The nature of major causes of work-related ill health makes occupational health fit more closely than ever before into the public health agenda. The government has been quick to recognize the role of occupational health nurses in reaching the public health targets set in recent public health policy such as Saving Lives: Our Healthier Nation (1999). Securing Health Together (HSC 2000) is one of the latest government strategies to reduce ill health caused by work and aims to meet the government's agenda to reduce health inequalities within the workplace. This long term occupational health strategy is one of several public health targets within the United Kingdom that has roots within Saving Lives: Our Healthier Nation (1999). The appropriateness of the current policy environment and the associated initiatives such as Securing Health Together will now be discussed in order to identify how they evolved and whether the strategies currently in place are in fact conducive to achieving the selected health targets.
[...] Interventions carried out within the working environment may affect any health differences between social classes by diminishing exposure to the determinants of health problems in the lower socio-economic groups (Hogstedt & Lundberg (2002). The contribution of Occupational Health Nurses was underlined in Making a Difference (DOH 1998) in that the workplace has enormous potential as a setting for improving the health of the adult population (DOH 2003). Firstly there is the access to large numbers of people who are at risk from adverse health effects. [...]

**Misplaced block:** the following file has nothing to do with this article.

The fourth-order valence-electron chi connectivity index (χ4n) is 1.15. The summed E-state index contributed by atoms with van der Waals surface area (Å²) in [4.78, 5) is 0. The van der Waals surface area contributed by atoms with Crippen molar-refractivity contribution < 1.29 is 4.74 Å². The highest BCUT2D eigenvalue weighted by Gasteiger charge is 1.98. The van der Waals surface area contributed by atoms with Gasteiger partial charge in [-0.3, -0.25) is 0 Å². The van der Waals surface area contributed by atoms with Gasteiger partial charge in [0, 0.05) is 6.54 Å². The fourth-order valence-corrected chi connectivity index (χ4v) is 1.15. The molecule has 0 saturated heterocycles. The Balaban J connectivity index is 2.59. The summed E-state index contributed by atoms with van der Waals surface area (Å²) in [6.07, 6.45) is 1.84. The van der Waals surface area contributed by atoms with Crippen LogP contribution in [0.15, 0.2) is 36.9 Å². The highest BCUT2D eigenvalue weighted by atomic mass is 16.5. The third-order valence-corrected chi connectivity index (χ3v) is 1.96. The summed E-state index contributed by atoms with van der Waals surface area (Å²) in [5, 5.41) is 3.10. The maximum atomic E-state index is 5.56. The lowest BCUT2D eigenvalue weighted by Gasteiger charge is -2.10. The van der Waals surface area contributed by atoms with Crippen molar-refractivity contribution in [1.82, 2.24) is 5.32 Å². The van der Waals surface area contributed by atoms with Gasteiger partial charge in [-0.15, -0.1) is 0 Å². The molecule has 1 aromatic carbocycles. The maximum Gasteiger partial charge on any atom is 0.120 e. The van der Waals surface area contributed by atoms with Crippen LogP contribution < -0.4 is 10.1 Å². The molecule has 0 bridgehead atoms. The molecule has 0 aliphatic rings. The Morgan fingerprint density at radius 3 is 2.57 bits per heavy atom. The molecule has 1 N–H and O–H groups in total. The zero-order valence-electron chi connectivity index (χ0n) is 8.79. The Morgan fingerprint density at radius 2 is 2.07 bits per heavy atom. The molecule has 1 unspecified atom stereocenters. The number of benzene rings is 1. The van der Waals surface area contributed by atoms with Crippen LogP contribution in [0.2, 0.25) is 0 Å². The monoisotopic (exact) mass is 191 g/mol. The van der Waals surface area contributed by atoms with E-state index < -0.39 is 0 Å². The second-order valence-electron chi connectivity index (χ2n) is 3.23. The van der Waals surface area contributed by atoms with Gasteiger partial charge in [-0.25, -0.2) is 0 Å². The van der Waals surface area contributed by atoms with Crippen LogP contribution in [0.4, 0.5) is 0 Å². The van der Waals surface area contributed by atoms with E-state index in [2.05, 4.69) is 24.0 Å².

[...] Department of health (1998) Making a Difference: strengthening the nursing midwifery and health visiting contribution to health and healthcare, London: The Stationary Office. Department of Health (1999) Saving Lives: Our Healthier Nation, London: HMSO. Department of Health (2003) Taking a Public Health Approach in the Workplace. A Guide for Occupational Health Nurses; London: DOH. Downie rs, Tannahill Tannahill A (1996) Health Promotion: Models and Values, 2nd edition. Oxford: Oxford University Press. Ewles L. & I. Simnett (1992) Promoting Health: A practical guide to Health Education, London, Scutari Press. [...]
[...] Whilst it is good that the government appears to recognize the importance of occupational health with regards to the focus on primary healthcare, the recent documents and strategies however, “offer few realistic measures on how it can contribute to the nation's health” (McFall 1999). The strategies are non-prescriptive in that they provide targets to inspire action but not ideas as to how the subject areas can be tackled. The occupational health nurse must therefore set their own program of health promotion within the workplace with an approach that is relevant to their working environment. [...]
[...] The government is aware of the continued inequalities in health and has therefore developed public health policies including the Saving Lives: Our Healthier Nation initiative that has the two key aims of increasing life expectancy by reducing ill health and tackling the inequalities in health (Health and Safety Executive 1998). The government in introducing such policies has recognized that health promotion is a multi-professional activity that takes place in a variety of settings such as work places, schools and communities. [...]
[...] Health and Safety Executive (1998) The Changing Nature of Occupational health, Norwich: HMSO Health and safety Executive (2003) Occupational Health Statistics Bulletin 2002/03, http://www.hse.gov.uk/statistics/pdf/swi8p10.pdf. Hogstedt. C and I. Lundberg (2002) Work-related policies and interventions in Johan Mackenbach & Martijntje Bakker (eds) Reducing Inequalites in Health: A European Perspective; London:Routledge, p85-103 Kendall, S. and S. Latters (1997) Health and Lifestyles: The Nurses Contribution, London: RCN, pp 74-80. Kloss, D. (1998) Occupational Health Law (3rd Edition), Oxford: Blackwell Science Ltd. MacDonald, T.H. [...]
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